BlogApr0916b

Place the whole assembly on the three remaining pottery feet, so air can circulate on the bottom, which will increase evaporation and cooling slightly.

Pour an inch or two of water into the 12″ pot, wetting in the inside of the pot. Next, slowly pour water into the sand, letting it soak in. The idea is to give the water time to soak into the sand and the terracotta pots. It can take several hours and up to a gallon of water to fully charge it. I found if I rushed this step, the inner pot started floating up; then I had to weight the inner pot with a cinder block to keep it in place until the water soaked in. Some people suggest tying the inner pot down with a strap or rope; others use threaded rod with nuts and washers (expensive and sure to rust). I had a cinder block on hand, and that worked fine.

BlogApr0916c

The pot saucer isn’t entirely necessary, but it helps keep the inside clean, and where we live it helps keep the squirrels out of the food (the cinder block might even keep raccoons out). Pour some water into the saucer, soak the old T-shirt, and cover the pots with the T-shirt, adding even more evaporative surface. It gets pretty windy where we are, so I tied the T-shirt in place.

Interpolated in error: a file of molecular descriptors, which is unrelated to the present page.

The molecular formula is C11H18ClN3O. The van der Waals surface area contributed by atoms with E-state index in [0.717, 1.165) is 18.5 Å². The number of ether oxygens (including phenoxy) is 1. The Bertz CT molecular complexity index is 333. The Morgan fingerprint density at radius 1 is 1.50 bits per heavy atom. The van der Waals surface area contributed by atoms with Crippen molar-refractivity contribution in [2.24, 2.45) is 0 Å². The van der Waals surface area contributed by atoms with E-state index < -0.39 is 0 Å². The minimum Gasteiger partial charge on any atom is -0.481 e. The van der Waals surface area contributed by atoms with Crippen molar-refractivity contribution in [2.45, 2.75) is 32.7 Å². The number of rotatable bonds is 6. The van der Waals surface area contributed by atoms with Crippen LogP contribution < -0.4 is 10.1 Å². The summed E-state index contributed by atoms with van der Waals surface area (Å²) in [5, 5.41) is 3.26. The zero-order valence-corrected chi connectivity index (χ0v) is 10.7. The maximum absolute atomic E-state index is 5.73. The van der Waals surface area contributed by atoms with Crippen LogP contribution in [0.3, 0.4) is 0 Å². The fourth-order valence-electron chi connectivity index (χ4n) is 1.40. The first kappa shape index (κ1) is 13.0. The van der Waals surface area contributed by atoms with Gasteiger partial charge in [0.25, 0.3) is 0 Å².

Total cost: about $55 (if you have to buy sand), with no cost to run it ever. Mohamed Bah Abba sells them for 40¢ ea. in Nigeria, a brilliant example of low-cost yet highly effective technology from the developing world.

More about this invention here.

Clay pot irrigation

Carol and I are experimenting with low-water irrigation systems for the garden. I’ve been using porous hose irrigation for years, purchasing porous hose made from recycled rubber tires, and burying the hose a few unches under the surface of the soil. David Bainbridge’s book Gardening with Less Water: Low-Cost, Low-Tech Techniques shows other highly efficient irrigation systems, including buried clay pots.